My Annual Dose of Dirt

dirt

I’ve got dirt under my fingernails. There’s a blister the size of Delaware on my thumb. My face is sunburned in a distinctive raccoon pattern around my sunglasses. I’m walking with slight limp, thanks to the pain in my knee from too much squatting.

This happens to me every spring. As the bees begin to buzz, I get the bug to plant things in my garden. The grocery stores display flats of pansies outside the entrances and the hardware stores offer specials on grass seed, and I find myself heaping my cart with annuals, perennials, shrubs, vegetables and herbs.

We moved into base housing at Naval Station Newport, Rhode Island last July, too late to plant. So this spring, as soon as winter gave up its death grip on the soil, I was ready. I dropped a pretty penny at the local Garden Center, and informed my husband that we had to dig out the overgrown shrubs running along the driveway of our base house.

We found our shovels that hadn’t been unpacked since our last move, and went to work. We thought we’d leaver the root ball of each shrub out with a few scoops of the shovel, but of course, the overgrown plants wouldn’t budge. One inch under the topsoil was a complex tangle of woody roots and random rocky deposits, the removal of which could have warranted the use of combat grade explosives.

For an hour, we chopped, hacked, tugged, and pulled, but still hadn’t uprooted the first shrub, despite spewing every expletive in the book. We guzzled water between breathless attempts, as sweat soaked through our shirts. My husband began grunting and groaning with every heave of the shovel, like a middle-aged male version of Monica Seles. Finally, the last stubborn root broke free, and we triumphantly hurled the severed bush away.

One down, only five more to go.

Needless to day, the next day after we removed all six shrubs and two diseased rhododendrons, my husband and I could barely walk. It took me a week to recover enough energy to plant the new perennials I’d purchased at the Garden Center, and my knee still feels like it’s going to buckle like some kind of hyperextended Barbie Doll leg.

This week, I finally managed to get everything in the ground, the pots, and the window boxes, and although it doesn’t exactly look like the recreation of Epcot that I’d imagined, I’ve satisfied my annual spring gardening fix.

Thankfully, my horticultural urgings are more about the process than the end result.

Every spring, I crave the catharsis of digging in the dirt, and long to revive my hibernating muscles with the rigors of yard work. I can smell the aroma of freshly mulched borders, see the hues of artistically arranged beds, and taste the refreshment of a cold beer after a long day outdoors. I envision myself, in a flowered sundress and straw hat, walking through my abundant garden barefoot on a hot midsummer day, placing my own freshly cut flowers, aromatic herbs, and plump vegetables into a basket.

Come summer, it never quite turns out the way I’d hoped, and I usually find myself totally dumbfounded when my tomatoes suffer from bottom rot and my azaleas have blight. My thumb might be blistered, but unfortunately, it isn’t green. But let’s face it, I can buy whatever I want at a grocery store. And besides, when it comes to the fulfillment of gardening, I’ve been paid back in spades.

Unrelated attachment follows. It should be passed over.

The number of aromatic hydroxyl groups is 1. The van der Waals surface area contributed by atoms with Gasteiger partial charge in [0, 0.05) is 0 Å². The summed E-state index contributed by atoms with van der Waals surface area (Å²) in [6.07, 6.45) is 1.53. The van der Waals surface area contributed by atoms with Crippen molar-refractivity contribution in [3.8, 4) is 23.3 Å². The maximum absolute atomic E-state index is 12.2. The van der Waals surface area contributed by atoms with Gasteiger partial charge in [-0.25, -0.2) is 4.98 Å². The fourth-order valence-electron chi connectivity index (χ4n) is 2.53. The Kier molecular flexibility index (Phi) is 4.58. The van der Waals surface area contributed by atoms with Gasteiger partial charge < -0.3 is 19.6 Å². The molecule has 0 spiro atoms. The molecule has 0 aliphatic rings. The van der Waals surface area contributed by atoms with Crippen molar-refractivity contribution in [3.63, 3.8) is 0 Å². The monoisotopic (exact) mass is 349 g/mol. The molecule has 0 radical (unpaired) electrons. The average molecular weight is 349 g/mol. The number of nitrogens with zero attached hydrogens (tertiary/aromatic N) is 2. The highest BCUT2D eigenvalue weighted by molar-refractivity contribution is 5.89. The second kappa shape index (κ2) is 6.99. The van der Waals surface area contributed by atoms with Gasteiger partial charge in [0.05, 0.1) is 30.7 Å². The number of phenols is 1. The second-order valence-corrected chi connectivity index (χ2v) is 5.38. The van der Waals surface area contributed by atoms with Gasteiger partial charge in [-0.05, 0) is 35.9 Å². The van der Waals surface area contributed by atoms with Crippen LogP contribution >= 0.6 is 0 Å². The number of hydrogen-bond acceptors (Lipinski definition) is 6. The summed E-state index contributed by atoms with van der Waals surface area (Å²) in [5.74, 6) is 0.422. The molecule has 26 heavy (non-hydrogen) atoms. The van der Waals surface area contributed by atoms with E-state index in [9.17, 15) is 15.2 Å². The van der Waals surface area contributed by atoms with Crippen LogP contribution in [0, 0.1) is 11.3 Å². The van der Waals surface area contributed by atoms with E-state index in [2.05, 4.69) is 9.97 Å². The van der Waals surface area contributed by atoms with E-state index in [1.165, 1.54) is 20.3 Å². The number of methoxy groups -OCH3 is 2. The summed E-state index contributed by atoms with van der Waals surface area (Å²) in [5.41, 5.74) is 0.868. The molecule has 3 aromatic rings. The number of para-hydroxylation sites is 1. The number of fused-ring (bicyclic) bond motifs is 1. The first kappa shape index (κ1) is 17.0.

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Comments: 8

  1. Maz June 11, 2014 at 10:45 pm Reply

    Gardening is like therapy. It puts you in touch with your roots!

  2. John Coleman June 7, 2014 at 11:25 am Reply

    “Middle-aged version of Monica Seles”: nice post and great line. Peace and best, John

  3. Melody T. June 5, 2014 at 9:25 am Reply

    I love digging in the dirt also. It’s something that I almost crave! My mother has the greenest thumb you could imagine and mine is sort of in-between green and black! Every year I convince myself that my thumb wants to be green and so I also load up on gardening supplies and plan big projects. What did you plant in place of the bushes you dug out? I hope your yard looks lovely all summer long.

  4. Melissa June 5, 2014 at 9:21 am Reply

    Lisa, when are you and your hub free to bring your enthusiasm and muscles to my garden? That would keep you busy for a while, I’m thinking. I’ll be there in my flowing sundress and straw hat to assist, of course.

  5. Susan Young June 5, 2014 at 8:59 am Reply

    I envy the soil you must have up north. We have so much sand, critters, mold, mildew, ugh. But you must have experienced that in Jacksonville!

  6. Sharon June 5, 2014 at 8:59 am Reply

    Sorry, didn’t intend to leave such a long reply. I should have written a blog instead.

  7. Sharon June 5, 2014 at 8:56 am Reply

    Lisa, I can so-o-o-o relate. I had to move two old azalea plants two years ago. They almost gave me and my large male friend heart attacks. Doing fine now.

    I have to restrain myself at the garden shop. Luckily, my budget is a big help there. Tomato cages will help the bottom blight. I use them every year. My problem is quantity and size of actual tomatoes.Fertilizer and some soil added to this clay/sand yard will help.

    My big project this year is repainting my deck and porch. HOA nasty-gram. Every time it rains I have to wait four days to get back on the job. Arrrgh!! Also need to dig tall grass that has over taken my illysium (sp?). I wish the grass would grow on the lawn instead.

    Beautiful photo of your hand in the dirt. Soil looks rick and productive. Sit in the shade, drink a tall glass of sweet tea and relax.

  8. lauriebest June 5, 2014 at 8:27 am Reply

    My aching back feels your pain! If it’s any consolation, you’re ahead of me. I have a few flowers and a tomato plant still sitting in plastic containers, withering as I forget to water them daily. My motto this time of year is: “I’ll get to it…eventually’.

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